Psychological Research In Reading
Article: Reading Research and Instruction, A look at how children learn to read.
The History Of Psychological Research In Reading
By Sophia Hayes
As reading involves perceptual and cognitive processes as well as knowledge of language and grammar, these three basic processes have been the subject of experimental research for some time. Such processes include the identification and extraction of meaning, processes involved at sentence/phrase level and the processes involved in understanding thematic structures.
Learning to read in preliterate societies and learning in societies awash with print may have vastly different cognitive consequences. Cognitive psychologists today look at the many facets involved in reading such as reading speed for example. But can one relate any conclusions drawn to the reading speed of an 8-year-old in the early 16th century, whose instruction may have been only in Latin with an 8-year-old today?
The revival of cognitive psychology some 40 years ago brought with it a new format, often expressing theories as flow charts or 'box and arrow' diagrams. This type of expression was more explicit, and highlighted cognition as a series of more describable information processes (that is, a sequence of operations by which representations are formed and transformed). Of course, the use of diagrams was not really new, as the 19th century neurologists interested in the effects of brain damage on cognition (e.g., Wernicke & Lichtheim), used visual box and arrow diagrams. The boxes/centres representing brain regions, and arrows neural pathways. Each of the centres had a particular cognitive function, thus likening diagrams to the organisation of the mind rather than the organisation of the brain.
The combination of this mode of neurology and cognitive psychology led to the development of cognitive neuropsychology. Possibly the first published paper in this field was by Marshall & Newcombe in 1973 who described three types of acquired dyslexia, and offered a reading model in flow chart form to interpret the deficit in terms of damage to specific components of the model. The use of a box and arrow approach has continued in other areas as well as reading.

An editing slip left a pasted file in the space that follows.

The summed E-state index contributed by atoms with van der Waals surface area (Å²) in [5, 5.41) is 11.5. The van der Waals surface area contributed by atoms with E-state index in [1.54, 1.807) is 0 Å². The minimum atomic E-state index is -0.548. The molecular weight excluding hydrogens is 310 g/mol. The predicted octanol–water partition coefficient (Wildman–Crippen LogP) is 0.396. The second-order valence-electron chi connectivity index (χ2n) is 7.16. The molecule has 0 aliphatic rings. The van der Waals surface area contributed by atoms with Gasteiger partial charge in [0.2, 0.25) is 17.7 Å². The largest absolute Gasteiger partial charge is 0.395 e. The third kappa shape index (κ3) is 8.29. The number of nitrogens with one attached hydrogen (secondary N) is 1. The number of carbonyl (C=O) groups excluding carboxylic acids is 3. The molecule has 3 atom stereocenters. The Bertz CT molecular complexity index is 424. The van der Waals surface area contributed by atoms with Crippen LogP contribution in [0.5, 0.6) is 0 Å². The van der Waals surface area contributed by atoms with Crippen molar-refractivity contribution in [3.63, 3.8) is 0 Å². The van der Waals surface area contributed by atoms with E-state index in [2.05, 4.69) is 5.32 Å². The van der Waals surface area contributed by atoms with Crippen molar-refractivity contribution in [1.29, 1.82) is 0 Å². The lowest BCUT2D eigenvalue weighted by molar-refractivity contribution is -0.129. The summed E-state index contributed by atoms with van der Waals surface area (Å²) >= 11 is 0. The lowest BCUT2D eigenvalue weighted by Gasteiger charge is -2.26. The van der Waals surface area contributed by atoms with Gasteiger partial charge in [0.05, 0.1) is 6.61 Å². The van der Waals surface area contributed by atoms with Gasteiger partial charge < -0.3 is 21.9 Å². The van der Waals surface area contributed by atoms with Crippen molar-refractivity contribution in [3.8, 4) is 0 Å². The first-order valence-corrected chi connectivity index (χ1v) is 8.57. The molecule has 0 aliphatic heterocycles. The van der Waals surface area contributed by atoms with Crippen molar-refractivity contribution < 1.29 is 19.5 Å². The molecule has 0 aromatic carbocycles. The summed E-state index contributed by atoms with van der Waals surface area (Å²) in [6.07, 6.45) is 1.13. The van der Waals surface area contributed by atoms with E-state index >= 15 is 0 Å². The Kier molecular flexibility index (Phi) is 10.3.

In contrast there is now substantial support for a connectionist viewpoint (an approach that simulates the connections between information nodes in a hierarchical network that is suggested to be equivalent to connections in the brain; also referred to as parallel distributed processing). From around 1980, computational models of reading were used as a tool for detecting previous ambiguity and vagueness. It is claimed that computer simulation programs can be altered to reflect human subjects' performances by cutting connections or adding noise to the models to mimic different types of reading practices. Both approaches have developed impressively but are not perfect.
About the Author: Sophia Hayes has studied how adults and children read, the processes involved and remediation techniques over several years. www.DiscoveryMile.com provides a series of articles on the subject and available resources.
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